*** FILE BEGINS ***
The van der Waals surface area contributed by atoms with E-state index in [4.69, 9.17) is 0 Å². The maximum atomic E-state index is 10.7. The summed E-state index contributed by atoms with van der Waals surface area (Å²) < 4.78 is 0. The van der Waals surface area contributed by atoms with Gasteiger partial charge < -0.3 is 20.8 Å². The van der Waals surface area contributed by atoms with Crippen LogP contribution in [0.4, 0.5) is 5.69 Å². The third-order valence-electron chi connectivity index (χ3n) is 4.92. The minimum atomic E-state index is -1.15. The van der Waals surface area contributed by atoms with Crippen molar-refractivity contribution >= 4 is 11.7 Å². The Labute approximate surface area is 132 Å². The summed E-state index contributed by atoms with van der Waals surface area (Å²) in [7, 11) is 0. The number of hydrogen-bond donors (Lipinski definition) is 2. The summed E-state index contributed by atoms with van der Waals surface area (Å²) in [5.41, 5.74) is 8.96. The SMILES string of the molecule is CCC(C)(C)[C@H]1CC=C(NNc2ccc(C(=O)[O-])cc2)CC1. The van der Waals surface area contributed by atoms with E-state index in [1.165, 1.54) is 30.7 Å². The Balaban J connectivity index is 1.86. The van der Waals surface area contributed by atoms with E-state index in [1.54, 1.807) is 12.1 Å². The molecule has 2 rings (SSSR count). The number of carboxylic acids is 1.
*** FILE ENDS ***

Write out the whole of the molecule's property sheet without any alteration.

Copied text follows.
The van der Waals surface area contributed by atoms with E-state index in [4.69, 9.17) is 0 Å². The maximum atomic E-state index is 10.7. The summed E-state index contributed by atoms with van der Waals surface area (Å²) < 4.78 is 0. The van der Waals surface area contributed by atoms with Gasteiger partial charge < -0.3 is 20.8 Å². The van der Waals surface area contributed by atoms with Crippen LogP contribution in [0.4, 0.5) is 5.69 Å². The third-order valence-electron chi connectivity index (χ3n) is 4.92. The minimum atomic E-state index is -1.15. The van der Waals surface area contributed by atoms with Crippen molar-refractivity contribution >= 4 is 11.7 Å². The Labute approximate surface area is 132 Å². The summed E-state index contributed by atoms with van der Waals surface area (Å²) in [7, 11) is 0. The number of hydrogen-bond donors (Lipinski definition) is 2. The summed E-state index contributed by atoms with van der Waals surface area (Å²) in [5.41, 5.74) is 8.96. The SMILES string of the molecule is CCC(C)(C)[C@H]1CC=C(NNc2ccc(C(=O)[O-])cc2)CC1. The van der Waals surface area contributed by atoms with E-state index in [1.165, 1.54) is 30.7 Å². The Balaban J connectivity index is 1.86. The van der Waals surface area contributed by atoms with E-state index in [1.54, 1.807) is 12.1 Å². The molecule has 2 rings (SSSR count). The number of carboxylic acids is 1.